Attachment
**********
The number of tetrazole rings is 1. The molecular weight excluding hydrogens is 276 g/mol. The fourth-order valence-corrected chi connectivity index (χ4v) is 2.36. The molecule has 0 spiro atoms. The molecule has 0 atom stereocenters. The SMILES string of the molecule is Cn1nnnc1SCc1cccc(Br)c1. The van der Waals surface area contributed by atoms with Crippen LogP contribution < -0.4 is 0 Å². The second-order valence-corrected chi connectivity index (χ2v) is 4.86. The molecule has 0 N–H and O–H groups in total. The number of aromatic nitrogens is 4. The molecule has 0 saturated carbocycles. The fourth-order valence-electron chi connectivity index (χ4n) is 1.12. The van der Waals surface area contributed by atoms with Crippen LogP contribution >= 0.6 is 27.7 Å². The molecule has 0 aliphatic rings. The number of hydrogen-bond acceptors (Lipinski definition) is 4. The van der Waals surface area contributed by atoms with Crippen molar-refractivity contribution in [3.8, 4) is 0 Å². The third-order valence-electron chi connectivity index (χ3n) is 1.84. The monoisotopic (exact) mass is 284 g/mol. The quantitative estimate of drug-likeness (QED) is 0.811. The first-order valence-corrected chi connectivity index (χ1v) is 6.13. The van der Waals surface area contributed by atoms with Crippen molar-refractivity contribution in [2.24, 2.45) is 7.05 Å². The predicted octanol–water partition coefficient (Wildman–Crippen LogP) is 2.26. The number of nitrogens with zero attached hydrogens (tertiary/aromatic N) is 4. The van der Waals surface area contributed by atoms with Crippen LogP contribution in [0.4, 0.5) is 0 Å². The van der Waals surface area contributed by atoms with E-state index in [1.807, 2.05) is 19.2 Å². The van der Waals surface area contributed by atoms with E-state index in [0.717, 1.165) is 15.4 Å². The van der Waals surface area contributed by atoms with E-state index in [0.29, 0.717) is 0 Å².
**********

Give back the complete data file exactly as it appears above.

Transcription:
The number of tetrazole rings is 1. The molecular weight excluding hydrogens is 276 g/mol. The fourth-order valence-corrected chi connectivity index (χ4v) is 2.36. The molecule has 0 spiro atoms. The molecule has 0 atom stereocenters. The SMILES string of the molecule is Cn1nnnc1SCc1cccc(Br)c1. The van der Waals surface area contributed by atoms with Crippen LogP contribution < -0.4 is 0 Å². The second-order valence-corrected chi connectivity index (χ2v) is 4.86. The molecule has 0 N–H and O–H groups in total. The number of aromatic nitrogens is 4. The molecule has 0 saturated carbocycles. The fourth-order valence-electron chi connectivity index (χ4n) is 1.12. The van der Waals surface area contributed by atoms with Crippen LogP contribution >= 0.6 is 27.7 Å². The molecule has 0 aliphatic rings. The number of hydrogen-bond acceptors (Lipinski definition) is 4. The van der Waals surface area contributed by atoms with Crippen molar-refractivity contribution in [3.8, 4) is 0 Å². The third-order valence-electron chi connectivity index (χ3n) is 1.84. The monoisotopic (exact) mass is 284 g/mol. The quantitative estimate of drug-likeness (QED) is 0.811. The first-order valence-corrected chi connectivity index (χ1v) is 6.13. The van der Waals surface area contributed by atoms with Crippen molar-refractivity contribution in [2.24, 2.45) is 7.05 Å². The predicted octanol–water partition coefficient (Wildman–Crippen LogP) is 2.26. The number of nitrogens with zero attached hydrogens (tertiary/aromatic N) is 4. The van der Waals surface area contributed by atoms with Crippen LogP contribution in [0.4, 0.5) is 0 Å². The van der Waals surface area contributed by atoms with E-state index in [1.807, 2.05) is 19.2 Å². The van der Waals surface area contributed by atoms with E-state index in [0.717, 1.165) is 15.4 Å². The van der Waals surface area contributed by atoms with E-state index in [0.29, 0.717) is 0 Å².